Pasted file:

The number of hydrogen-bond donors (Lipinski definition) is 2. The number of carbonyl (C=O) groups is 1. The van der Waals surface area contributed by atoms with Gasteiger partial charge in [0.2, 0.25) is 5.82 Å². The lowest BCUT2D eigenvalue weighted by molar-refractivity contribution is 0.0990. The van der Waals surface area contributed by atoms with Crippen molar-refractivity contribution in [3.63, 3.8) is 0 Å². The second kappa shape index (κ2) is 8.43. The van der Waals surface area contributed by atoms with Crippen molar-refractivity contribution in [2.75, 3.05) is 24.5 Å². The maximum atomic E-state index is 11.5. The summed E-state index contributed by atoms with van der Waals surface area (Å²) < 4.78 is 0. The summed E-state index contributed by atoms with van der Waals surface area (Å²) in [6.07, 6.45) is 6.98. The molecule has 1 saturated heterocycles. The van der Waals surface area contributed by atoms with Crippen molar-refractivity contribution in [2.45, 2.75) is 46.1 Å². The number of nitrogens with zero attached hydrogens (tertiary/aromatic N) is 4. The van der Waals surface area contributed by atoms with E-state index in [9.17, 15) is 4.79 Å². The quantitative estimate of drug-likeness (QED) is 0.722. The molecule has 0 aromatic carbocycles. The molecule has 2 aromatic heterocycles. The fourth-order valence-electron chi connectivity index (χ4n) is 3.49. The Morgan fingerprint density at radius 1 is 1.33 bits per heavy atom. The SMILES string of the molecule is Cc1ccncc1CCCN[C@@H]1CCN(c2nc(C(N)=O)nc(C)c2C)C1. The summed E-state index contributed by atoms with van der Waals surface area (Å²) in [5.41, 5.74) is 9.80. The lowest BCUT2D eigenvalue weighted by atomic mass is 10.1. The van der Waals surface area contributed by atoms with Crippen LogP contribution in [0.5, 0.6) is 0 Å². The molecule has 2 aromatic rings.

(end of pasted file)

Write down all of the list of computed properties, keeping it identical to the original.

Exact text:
The number of hydrogen-bond donors (Lipinski definition) is 2. The number of carbonyl (C=O) groups is 1. The van der Waals surface area contributed by atoms with Gasteiger partial charge in [0.2, 0.25) is 5.82 Å². The lowest BCUT2D eigenvalue weighted by molar-refractivity contribution is 0.0990. The van der Waals surface area contributed by atoms with Crippen molar-refractivity contribution in [3.63, 3.8) is 0 Å². The second kappa shape index (κ2) is 8.43. The van der Waals surface area contributed by atoms with Crippen molar-refractivity contribution in [2.75, 3.05) is 24.5 Å². The maximum atomic E-state index is 11.5. The summed E-state index contributed by atoms with van der Waals surface area (Å²) < 4.78 is 0. The summed E-state index contributed by atoms with van der Waals surface area (Å²) in [6.07, 6.45) is 6.98. The molecule has 1 saturated heterocycles. The van der Waals surface area contributed by atoms with Crippen molar-refractivity contribution in [2.45, 2.75) is 46.1 Å². The number of nitrogens with zero attached hydrogens (tertiary/aromatic N) is 4. The van der Waals surface area contributed by atoms with E-state index in [9.17, 15) is 4.79 Å². The quantitative estimate of drug-likeness (QED) is 0.722. The molecule has 0 aromatic carbocycles. The molecule has 2 aromatic heterocycles. The fourth-order valence-electron chi connectivity index (χ4n) is 3.49. The Morgan fingerprint density at radius 1 is 1.33 bits per heavy atom. The SMILES string of the molecule is Cc1ccncc1CCCN[C@@H]1CCN(c2nc(C(N)=O)nc(C)c2C)C1. The summed E-state index contributed by atoms with van der Waals surface area (Å²) in [5.41, 5.74) is 9.80. The lowest BCUT2D eigenvalue weighted by atomic mass is 10.1. The van der Waals surface area contributed by atoms with Crippen LogP contribution in [0.5, 0.6) is 0 Å². The molecule has 2 aromatic rings.